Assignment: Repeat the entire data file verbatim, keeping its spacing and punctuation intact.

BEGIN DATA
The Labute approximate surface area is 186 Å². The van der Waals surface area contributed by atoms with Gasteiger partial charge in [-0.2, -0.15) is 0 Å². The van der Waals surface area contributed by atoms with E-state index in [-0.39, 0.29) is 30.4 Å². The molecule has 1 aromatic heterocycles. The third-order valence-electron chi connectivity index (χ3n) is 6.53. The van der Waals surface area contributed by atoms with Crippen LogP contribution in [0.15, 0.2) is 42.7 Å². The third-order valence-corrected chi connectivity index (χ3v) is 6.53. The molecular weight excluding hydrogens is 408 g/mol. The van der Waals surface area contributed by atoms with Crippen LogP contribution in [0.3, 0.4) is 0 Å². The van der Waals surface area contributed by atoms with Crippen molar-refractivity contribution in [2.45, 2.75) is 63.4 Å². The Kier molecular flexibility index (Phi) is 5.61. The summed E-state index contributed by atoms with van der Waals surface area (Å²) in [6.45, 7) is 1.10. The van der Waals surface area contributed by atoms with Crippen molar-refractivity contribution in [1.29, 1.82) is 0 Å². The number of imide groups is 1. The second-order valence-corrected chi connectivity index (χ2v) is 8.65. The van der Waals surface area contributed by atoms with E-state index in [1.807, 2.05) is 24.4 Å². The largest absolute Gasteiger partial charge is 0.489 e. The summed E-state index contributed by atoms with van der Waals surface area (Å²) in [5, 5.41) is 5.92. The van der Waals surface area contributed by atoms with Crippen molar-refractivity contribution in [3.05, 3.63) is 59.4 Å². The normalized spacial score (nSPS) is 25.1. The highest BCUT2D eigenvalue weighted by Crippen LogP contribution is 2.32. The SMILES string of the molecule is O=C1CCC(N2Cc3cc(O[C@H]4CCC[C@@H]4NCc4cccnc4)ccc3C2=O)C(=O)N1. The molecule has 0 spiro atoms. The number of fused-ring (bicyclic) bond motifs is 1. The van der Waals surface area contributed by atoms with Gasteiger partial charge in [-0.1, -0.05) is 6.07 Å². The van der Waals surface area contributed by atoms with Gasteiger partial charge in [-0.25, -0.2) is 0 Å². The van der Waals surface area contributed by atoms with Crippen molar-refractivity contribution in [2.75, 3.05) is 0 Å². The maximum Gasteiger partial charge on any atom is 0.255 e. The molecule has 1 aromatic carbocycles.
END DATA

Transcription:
The Labute approximate surface area is 186 Å². The van der Waals surface area contributed by atoms with Gasteiger partial charge in [-0.2, -0.15) is 0 Å². The van der Waals surface area contributed by atoms with E-state index in [-0.39, 0.29) is 30.4 Å². The molecule has 1 aromatic heterocycles. The third-order valence-electron chi connectivity index (χ3n) is 6.53. The van der Waals surface area contributed by atoms with Crippen LogP contribution in [0.15, 0.2) is 42.7 Å². The third-order valence-corrected chi connectivity index (χ3v) is 6.53. The molecular weight excluding hydrogens is 408 g/mol. The van der Waals surface area contributed by atoms with Crippen LogP contribution in [0.3, 0.4) is 0 Å². The van der Waals surface area contributed by atoms with Crippen molar-refractivity contribution in [2.45, 2.75) is 63.4 Å². The Kier molecular flexibility index (Phi) is 5.61. The summed E-state index contributed by atoms with van der Waals surface area (Å²) in [6.45, 7) is 1.10. The van der Waals surface area contributed by atoms with Crippen molar-refractivity contribution in [1.29, 1.82) is 0 Å². The number of imide groups is 1. The second-order valence-corrected chi connectivity index (χ2v) is 8.65. The van der Waals surface area contributed by atoms with E-state index in [1.807, 2.05) is 24.4 Å². The largest absolute Gasteiger partial charge is 0.489 e. The summed E-state index contributed by atoms with van der Waals surface area (Å²) in [5, 5.41) is 5.92. The van der Waals surface area contributed by atoms with Crippen molar-refractivity contribution in [3.05, 3.63) is 59.4 Å². The normalized spacial score (nSPS) is 25.1. The highest BCUT2D eigenvalue weighted by Crippen LogP contribution is 2.32. The SMILES string of the molecule is O=C1CCC(N2Cc3cc(O[C@H]4CCC[C@@H]4NCc4cccnc4)ccc3C2=O)C(=O)N1. The molecule has 0 spiro atoms. The number of fused-ring (bicyclic) bond motifs is 1. The van der Waals surface area contributed by atoms with Gasteiger partial charge in [-0.1, -0.05) is 6.07 Å². The van der Waals surface area contributed by atoms with Gasteiger partial charge in [-0.25, -0.2) is 0 Å². The van der Waals surface area contributed by atoms with Crippen molar-refractivity contribution in [2.75, 3.05) is 0 Å². The maximum Gasteiger partial charge on any atom is 0.255 e. The molecule has 1 aromatic carbocycles.